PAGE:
Tag: Cybersecurity

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A New Cyber Regulator on the Beat: The CFPB Issues its First Cybersecurity Order and Fine
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Nissan shakes like a LEAF and disables app after car hacking potential exposed
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It’s official and, it’s personal – Gemalto’s 2015 results reveal scary cybercrime stats
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Apple sends passionate message to customers following court order to hack iPhone
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‘EU-US Privacy Shield’ agreed for trans-Atlantic data flow

A New Cyber Regulator on the Beat: The CFPB Issues its First Cybersecurity Order and Fine

By Ted Kornobis

On March 2, 2016, the Consumer Financial Protection Bureau (“CFPB”) instituted its first data security enforcement action, in the form of a consent order against online payment platform Dwolla, Inc.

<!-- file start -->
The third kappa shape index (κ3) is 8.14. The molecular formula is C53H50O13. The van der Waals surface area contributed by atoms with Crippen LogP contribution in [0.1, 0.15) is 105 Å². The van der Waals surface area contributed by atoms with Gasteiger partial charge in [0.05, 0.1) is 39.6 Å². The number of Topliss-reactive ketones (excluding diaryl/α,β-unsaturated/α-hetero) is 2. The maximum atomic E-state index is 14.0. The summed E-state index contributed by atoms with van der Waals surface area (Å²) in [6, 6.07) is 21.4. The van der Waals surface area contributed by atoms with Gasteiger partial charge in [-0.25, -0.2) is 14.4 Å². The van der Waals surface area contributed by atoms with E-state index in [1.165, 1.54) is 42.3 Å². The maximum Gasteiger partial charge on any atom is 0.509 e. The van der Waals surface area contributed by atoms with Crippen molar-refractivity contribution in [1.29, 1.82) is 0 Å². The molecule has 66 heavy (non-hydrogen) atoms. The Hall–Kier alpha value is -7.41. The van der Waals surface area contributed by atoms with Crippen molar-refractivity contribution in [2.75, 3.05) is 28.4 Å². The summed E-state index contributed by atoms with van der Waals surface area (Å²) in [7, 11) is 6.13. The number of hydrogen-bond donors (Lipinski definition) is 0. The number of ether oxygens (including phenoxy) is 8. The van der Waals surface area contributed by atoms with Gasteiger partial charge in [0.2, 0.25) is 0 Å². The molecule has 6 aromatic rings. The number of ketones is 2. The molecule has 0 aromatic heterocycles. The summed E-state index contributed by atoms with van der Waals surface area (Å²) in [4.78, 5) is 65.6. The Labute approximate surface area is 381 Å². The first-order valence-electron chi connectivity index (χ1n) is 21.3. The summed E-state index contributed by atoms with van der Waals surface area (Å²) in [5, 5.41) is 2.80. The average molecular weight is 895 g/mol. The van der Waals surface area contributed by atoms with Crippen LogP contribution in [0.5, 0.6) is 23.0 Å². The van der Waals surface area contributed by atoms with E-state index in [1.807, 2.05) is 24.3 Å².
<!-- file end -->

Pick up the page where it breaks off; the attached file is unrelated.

The CFPB joins several other regulators that have recently issued statements or instituted enforcement actions in this space, including the Securities and Exchange Commission (“SEC”), Commodities Futures Trading Commission (“CFTC”), the Financial Industry Regulatory Authority (“FINRA”), the National Futures Association (“NFA”), the Department of Justice (“DOJ”), state attorneys general, and the Federal Trade Commission (“FTC”), which has been active in this area for several years.

To read more click here.

Nissan shakes like a LEAF and disables app after car hacking potential exposed

By Cameron Abbott and Meg Aitken

Lock you doors…oh wait, that won’t protect you. Australian security researchers, Troy Hunt and Scott Helme have exposed a security flaw in Nissan’s Connect app which allows certain features of the manufacturer’s best-selling electric car, the ‘LEAF’, to literally be controlled by someone else on the other side of the world.

Hunt and Helme recently discovered that the app did not require any owner identification information in order to link with and control LEAF cars. All that was required was the Vehicle Identification Number (VIN), which is conveniently displayed on the chassis of the vehicle.

OK, so hackers couldn’t actually steer the car, but they could command the climate control and telematics to access driving data about trip durations, raising privacy concerns. Further, given that the LEAF is an electric powered vehicle, being able to access the climate controls could potentially allow a hacker to drain the battery and leave a driver stranded.